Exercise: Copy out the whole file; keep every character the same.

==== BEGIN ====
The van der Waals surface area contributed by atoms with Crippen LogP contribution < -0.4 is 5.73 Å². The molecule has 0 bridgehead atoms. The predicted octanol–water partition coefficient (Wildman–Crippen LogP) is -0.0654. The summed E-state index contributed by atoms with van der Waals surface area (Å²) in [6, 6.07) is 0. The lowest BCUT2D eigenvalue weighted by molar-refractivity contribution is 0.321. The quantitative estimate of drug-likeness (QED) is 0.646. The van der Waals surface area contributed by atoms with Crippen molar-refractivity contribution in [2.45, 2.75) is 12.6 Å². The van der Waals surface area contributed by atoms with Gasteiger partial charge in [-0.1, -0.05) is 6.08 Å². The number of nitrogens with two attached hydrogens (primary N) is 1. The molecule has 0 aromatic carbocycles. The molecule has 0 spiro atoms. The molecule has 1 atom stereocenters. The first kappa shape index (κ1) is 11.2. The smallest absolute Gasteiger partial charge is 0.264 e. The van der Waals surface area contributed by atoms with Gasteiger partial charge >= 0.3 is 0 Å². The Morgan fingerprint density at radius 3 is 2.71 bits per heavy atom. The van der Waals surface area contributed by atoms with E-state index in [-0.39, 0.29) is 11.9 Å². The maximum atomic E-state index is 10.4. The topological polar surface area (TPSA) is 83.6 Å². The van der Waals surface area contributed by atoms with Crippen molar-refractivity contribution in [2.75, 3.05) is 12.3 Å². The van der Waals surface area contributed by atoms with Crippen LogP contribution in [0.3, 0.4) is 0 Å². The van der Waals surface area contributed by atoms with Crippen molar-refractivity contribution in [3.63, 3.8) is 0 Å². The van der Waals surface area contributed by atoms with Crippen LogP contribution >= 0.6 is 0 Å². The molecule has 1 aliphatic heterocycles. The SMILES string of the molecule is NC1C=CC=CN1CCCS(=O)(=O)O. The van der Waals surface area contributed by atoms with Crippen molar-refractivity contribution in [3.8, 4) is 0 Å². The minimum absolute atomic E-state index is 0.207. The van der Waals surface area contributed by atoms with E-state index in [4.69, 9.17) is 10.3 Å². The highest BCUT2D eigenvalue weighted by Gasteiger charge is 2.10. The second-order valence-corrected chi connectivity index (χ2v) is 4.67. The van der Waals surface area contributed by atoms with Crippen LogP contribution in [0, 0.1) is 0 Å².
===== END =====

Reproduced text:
The van der Waals surface area contributed by atoms with Crippen LogP contribution < -0.4 is 5.73 Å². The molecule has 0 bridgehead atoms. The predicted octanol–water partition coefficient (Wildman–Crippen LogP) is -0.0654. The summed E-state index contributed by atoms with van der Waals surface area (Å²) in [6, 6.07) is 0. The lowest BCUT2D eigenvalue weighted by molar-refractivity contribution is 0.321. The quantitative estimate of drug-likeness (QED) is 0.646. The van der Waals surface area contributed by atoms with Crippen molar-refractivity contribution in [2.45, 2.75) is 12.6 Å². The van der Waals surface area contributed by atoms with Gasteiger partial charge in [-0.1, -0.05) is 6.08 Å². The number of nitrogens with two attached hydrogens (primary N) is 1. The molecule has 0 aromatic carbocycles. The molecule has 0 spiro atoms. The molecule has 1 atom stereocenters. The first kappa shape index (κ1) is 11.2. The smallest absolute Gasteiger partial charge is 0.264 e. The van der Waals surface area contributed by atoms with Gasteiger partial charge >= 0.3 is 0 Å². The Morgan fingerprint density at radius 3 is 2.71 bits per heavy atom. The van der Waals surface area contributed by atoms with E-state index in [-0.39, 0.29) is 11.9 Å². The maximum atomic E-state index is 10.4. The topological polar surface area (TPSA) is 83.6 Å². The van der Waals surface area contributed by atoms with Crippen molar-refractivity contribution in [2.75, 3.05) is 12.3 Å². The van der Waals surface area contributed by atoms with Crippen LogP contribution in [0.3, 0.4) is 0 Å². The van der Waals surface area contributed by atoms with Crippen molar-refractivity contribution in [3.63, 3.8) is 0 Å². The van der Waals surface area contributed by atoms with Crippen LogP contribution >= 0.6 is 0 Å². The molecule has 1 aliphatic heterocycles. The SMILES string of the molecule is NC1C=CC=CN1CCCS(=O)(=O)O. The van der Waals surface area contributed by atoms with Crippen molar-refractivity contribution in [3.8, 4) is 0 Å². The minimum absolute atomic E-state index is 0.207. The van der Waals surface area contributed by atoms with E-state index in [4.69, 9.17) is 10.3 Å². The highest BCUT2D eigenvalue weighted by Gasteiger charge is 2.10. The second-order valence-corrected chi connectivity index (χ2v) is 4.67. The van der Waals surface area contributed by atoms with Crippen LogP contribution in [0, 0.1) is 0 Å².